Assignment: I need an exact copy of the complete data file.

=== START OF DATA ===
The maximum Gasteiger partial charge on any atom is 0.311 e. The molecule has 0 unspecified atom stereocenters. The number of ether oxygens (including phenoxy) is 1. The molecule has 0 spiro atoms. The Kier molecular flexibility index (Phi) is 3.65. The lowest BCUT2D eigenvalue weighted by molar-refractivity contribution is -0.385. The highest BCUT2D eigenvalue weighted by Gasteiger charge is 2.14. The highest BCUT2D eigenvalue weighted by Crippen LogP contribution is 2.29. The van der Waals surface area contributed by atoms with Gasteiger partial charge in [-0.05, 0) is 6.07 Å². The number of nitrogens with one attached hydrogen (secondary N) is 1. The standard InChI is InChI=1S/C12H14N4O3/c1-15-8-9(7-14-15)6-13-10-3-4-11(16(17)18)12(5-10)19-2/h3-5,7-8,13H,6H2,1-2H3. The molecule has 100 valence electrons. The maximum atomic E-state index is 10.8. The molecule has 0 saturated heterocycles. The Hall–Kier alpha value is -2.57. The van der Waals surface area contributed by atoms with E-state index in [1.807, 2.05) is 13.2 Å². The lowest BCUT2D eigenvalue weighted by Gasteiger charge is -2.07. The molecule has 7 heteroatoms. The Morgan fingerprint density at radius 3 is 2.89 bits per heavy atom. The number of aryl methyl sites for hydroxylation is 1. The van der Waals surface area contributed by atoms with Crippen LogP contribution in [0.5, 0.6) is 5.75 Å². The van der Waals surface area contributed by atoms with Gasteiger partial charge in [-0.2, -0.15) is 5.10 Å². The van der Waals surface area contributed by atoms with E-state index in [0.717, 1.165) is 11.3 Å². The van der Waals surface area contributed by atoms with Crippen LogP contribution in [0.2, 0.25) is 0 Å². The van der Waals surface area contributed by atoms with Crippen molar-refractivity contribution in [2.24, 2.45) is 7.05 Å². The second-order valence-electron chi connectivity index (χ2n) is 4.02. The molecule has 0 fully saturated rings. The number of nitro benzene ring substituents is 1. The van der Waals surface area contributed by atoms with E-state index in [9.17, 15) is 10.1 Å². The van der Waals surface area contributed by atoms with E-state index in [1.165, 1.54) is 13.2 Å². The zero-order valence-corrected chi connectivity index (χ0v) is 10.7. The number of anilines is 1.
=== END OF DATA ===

The maximum Gasteiger partial charge on any atom is 0.311 e. The molecule has 0 unspecified atom stereocenters. The number of ether oxygens (including phenoxy) is 1. The molecule has 0 spiro atoms. The Kier molecular flexibility index (Phi) is 3.65. The lowest BCUT2D eigenvalue weighted by molar-refractivity contribution is -0.385. The highest BCUT2D eigenvalue weighted by Gasteiger charge is 2.14. The highest BCUT2D eigenvalue weighted by Crippen LogP contribution is 2.29. The van der Waals surface area contributed by atoms with Gasteiger partial charge in [-0.05, 0) is 6.07 Å². The number of nitrogens with one attached hydrogen (secondary N) is 1. The standard InChI is InChI=1S/C12H14N4O3/c1-15-8-9(7-14-15)6-13-10-3-4-11(16(17)18)12(5-10)19-2/h3-5,7-8,13H,6H2,1-2H3. The molecule has 100 valence electrons. The maximum atomic E-state index is 10.8. The molecule has 0 saturated heterocycles. The Hall–Kier alpha value is -2.57. The van der Waals surface area contributed by atoms with E-state index in [1.807, 2.05) is 13.2 Å². The lowest BCUT2D eigenvalue weighted by Gasteiger charge is -2.07. The molecule has 7 heteroatoms. The Morgan fingerprint density at radius 3 is 2.89 bits per heavy atom. The number of aryl methyl sites for hydroxylation is 1. The van der Waals surface area contributed by atoms with Crippen LogP contribution in [0.5, 0.6) is 5.75 Å². The van der Waals surface area contributed by atoms with Gasteiger partial charge in [-0.2, -0.15) is 5.10 Å². The van der Waals surface area contributed by atoms with E-state index in [0.717, 1.165) is 11.3 Å². The van der Waals surface area contributed by atoms with Crippen LogP contribution in [0.2, 0.25) is 0 Å². The van der Waals surface area contributed by atoms with Crippen molar-refractivity contribution in [2.24, 2.45) is 7.05 Å². The second-order valence-electron chi connectivity index (χ2n) is 4.02. The molecule has 0 fully saturated rings. The number of nitro benzene ring substituents is 1. The van der Waals surface area contributed by atoms with E-state index in [9.17, 15) is 10.1 Å². The van der Waals surface area contributed by atoms with E-state index in [1.165, 1.54) is 13.2 Å². The zero-order valence-corrected chi connectivity index (χ0v) is 10.7. The number of anilines is 1.